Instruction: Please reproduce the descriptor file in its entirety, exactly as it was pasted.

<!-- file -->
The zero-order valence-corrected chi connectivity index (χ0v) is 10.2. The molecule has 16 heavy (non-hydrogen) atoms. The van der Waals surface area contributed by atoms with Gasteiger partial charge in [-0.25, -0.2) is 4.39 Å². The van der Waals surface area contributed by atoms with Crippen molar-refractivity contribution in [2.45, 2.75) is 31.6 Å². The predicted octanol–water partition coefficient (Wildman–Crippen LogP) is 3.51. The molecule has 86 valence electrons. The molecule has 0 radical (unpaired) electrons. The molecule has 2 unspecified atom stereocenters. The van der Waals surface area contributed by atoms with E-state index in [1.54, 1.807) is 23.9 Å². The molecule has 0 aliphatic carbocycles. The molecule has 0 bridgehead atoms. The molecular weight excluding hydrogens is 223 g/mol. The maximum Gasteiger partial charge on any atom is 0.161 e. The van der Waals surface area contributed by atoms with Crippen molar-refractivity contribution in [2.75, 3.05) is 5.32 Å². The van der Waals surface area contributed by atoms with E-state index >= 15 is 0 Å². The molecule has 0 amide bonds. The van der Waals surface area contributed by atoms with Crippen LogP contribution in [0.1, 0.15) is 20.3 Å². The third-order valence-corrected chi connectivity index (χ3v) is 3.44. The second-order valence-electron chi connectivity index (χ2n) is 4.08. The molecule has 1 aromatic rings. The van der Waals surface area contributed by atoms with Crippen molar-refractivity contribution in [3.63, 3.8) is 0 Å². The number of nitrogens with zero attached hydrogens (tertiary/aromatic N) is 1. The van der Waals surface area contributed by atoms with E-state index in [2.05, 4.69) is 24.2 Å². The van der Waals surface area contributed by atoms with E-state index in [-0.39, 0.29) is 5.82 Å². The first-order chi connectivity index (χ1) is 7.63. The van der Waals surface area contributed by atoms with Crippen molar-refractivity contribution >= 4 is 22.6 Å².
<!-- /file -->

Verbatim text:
The zero-order valence-corrected chi connectivity index (χ0v) is 10.2. The molecule has 16 heavy (non-hydrogen) atoms. The van der Waals surface area contributed by atoms with Gasteiger partial charge in [-0.25, -0.2) is 4.39 Å². The van der Waals surface area contributed by atoms with Crippen molar-refractivity contribution in [2.45, 2.75) is 31.6 Å². The predicted octanol–water partition coefficient (Wildman–Crippen LogP) is 3.51. The molecule has 86 valence electrons. The molecule has 0 radical (unpaired) electrons. The molecule has 2 unspecified atom stereocenters. The van der Waals surface area contributed by atoms with E-state index in [1.54, 1.807) is 23.9 Å². The molecule has 0 aliphatic carbocycles. The molecule has 0 bridgehead atoms. The molecular weight excluding hydrogens is 223 g/mol. The maximum Gasteiger partial charge on any atom is 0.161 e. The van der Waals surface area contributed by atoms with Crippen molar-refractivity contribution in [2.75, 3.05) is 5.32 Å². The van der Waals surface area contributed by atoms with E-state index >= 15 is 0 Å². The molecule has 0 amide bonds. The van der Waals surface area contributed by atoms with Crippen LogP contribution in [0.1, 0.15) is 20.3 Å². The third-order valence-corrected chi connectivity index (χ3v) is 3.44. The second-order valence-electron chi connectivity index (χ2n) is 4.08. The molecule has 1 aromatic rings. The van der Waals surface area contributed by atoms with Crippen molar-refractivity contribution in [3.63, 3.8) is 0 Å². The number of nitrogens with zero attached hydrogens (tertiary/aromatic N) is 1. The van der Waals surface area contributed by atoms with E-state index in [2.05, 4.69) is 24.2 Å². The van der Waals surface area contributed by atoms with E-state index in [-0.39, 0.29) is 5.82 Å². The first-order chi connectivity index (χ1) is 7.63. The van der Waals surface area contributed by atoms with Crippen molar-refractivity contribution >= 4 is 22.6 Å².